Hey, Little Hen
Sophie Thompson and Alex Waldmann are the readers as we peck and scrape our way around the curious world of man's old friend the chicken, with readings from Geoffrey Chaucer, Robert Herrick, John Clare and P.G. Wodehouse, and music by Rameau, Mussorgsky, Saint-Saens, Lassus and many more.
Timings (where shown) are from the start of the programme in hours and minutes
A Glossary of Chickens
O Brother Chicken! Sister Chick!
Christina Georgina Rossetti
A white hen sitting
Clarice Lispector, translated by Elizabeth Bishop
The Hen (excerpt)
Love among the chickens (excerpt)
Cock-a-doodle doo!, or the Crowing of the Noble Cock Beneventano
Before the barn door crowing
Chaucer, translated by Nevill Coghill
The Nuns Priests Tale (excerpt)
Katharine Tynan Hnkson
The Last of the Sweet Bananas: New & Selected Poems
Song of the Battery Hen
Home to Roost
The Hen Ark
Heinrich Heine, translated by Charles Godfrey Leland
Hey Little Hen - Producer Note
Anyone who has ever kept chickens knows there are few things better in life than watching a hen. When the world’s troubles are getting you down, when the pressures of work seem heavy to bear, release comes when you stop what you are doing, find a hen, and watch it. Maybe you think there isn’t much to see. It may not even occur to you at first that you are doing it. But the little things it does – the struts, leg-lifts, feather-fluffs, comb-wobbles and jerking, sharp-eyed inspections of the ground – and the little noises it makes, from clucks and squawks to gentle, low-voiced murmurs, will nevertheless warm you and reassure you.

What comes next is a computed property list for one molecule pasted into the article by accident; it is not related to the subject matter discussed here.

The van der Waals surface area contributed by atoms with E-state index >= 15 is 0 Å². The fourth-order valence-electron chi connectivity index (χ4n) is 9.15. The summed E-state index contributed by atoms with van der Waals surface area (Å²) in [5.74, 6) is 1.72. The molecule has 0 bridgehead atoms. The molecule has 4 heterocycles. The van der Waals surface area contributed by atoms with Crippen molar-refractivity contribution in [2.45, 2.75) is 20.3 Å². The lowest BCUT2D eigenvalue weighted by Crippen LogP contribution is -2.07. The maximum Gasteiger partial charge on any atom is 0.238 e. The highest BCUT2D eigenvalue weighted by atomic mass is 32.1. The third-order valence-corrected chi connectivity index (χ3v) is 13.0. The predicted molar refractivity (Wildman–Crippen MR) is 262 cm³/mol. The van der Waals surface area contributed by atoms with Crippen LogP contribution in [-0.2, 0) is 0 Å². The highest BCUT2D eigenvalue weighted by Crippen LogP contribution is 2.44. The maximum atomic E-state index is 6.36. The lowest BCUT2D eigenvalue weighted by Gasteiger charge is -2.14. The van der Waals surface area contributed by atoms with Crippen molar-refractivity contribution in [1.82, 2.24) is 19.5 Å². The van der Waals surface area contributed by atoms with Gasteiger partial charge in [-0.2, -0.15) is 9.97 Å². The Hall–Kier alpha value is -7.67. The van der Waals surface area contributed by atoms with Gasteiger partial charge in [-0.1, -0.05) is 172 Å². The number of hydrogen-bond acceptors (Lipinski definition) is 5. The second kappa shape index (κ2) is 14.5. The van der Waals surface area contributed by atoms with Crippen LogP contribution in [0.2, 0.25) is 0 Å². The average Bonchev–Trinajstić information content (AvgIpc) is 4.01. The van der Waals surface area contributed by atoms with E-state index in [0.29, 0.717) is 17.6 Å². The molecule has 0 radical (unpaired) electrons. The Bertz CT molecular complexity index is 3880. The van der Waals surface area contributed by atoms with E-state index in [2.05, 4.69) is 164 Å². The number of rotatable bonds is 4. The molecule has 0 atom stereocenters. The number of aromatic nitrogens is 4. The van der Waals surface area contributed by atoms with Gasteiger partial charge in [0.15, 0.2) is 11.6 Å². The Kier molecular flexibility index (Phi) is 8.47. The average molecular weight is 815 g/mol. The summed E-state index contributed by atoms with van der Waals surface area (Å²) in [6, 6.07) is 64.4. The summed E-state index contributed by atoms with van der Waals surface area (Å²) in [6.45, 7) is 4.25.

It turns out that the chicken is not hard to mimic in music, and in today’s programme many of these little movements are noted in pieces by Rameau, Uccellini, Saint-Saëns and Mussorgsky, as well as in Gary Whitehead’s poem A Glossary of Chickens and an extract from Clarice Lispector’s The Hen.
We also recognise mankind’s long relationship with these strange birds for the things they do for us – however unwittingly – from giving us their flesh and eggs to eat to waking us up in the morning. Chickens as food-source occur in Edwin Brock’s Song of the Battery Hen, Pete Seeger’s version of a traditional American lyric, and in the lighthearted songs Hey Little Hen and Chick Chick Chicken. And the raucous cockerel as herald of the dawn makes himself heard in extracts from Herman Melville, John Gay, Katharine Tynan Hinkson and Elizabeth Bishop, and music by Lassus and Rodrigo. That his puffed-up pride may lead to a fall – as it can for all of us – is the thrust of Chaucer’s Nun’s Priest’s Tale, and his sexual appetite is darkly suggested in The Rolling Stones’ famous version of Little Red Rooster.
Lindsay Kemp""Added, go to My Music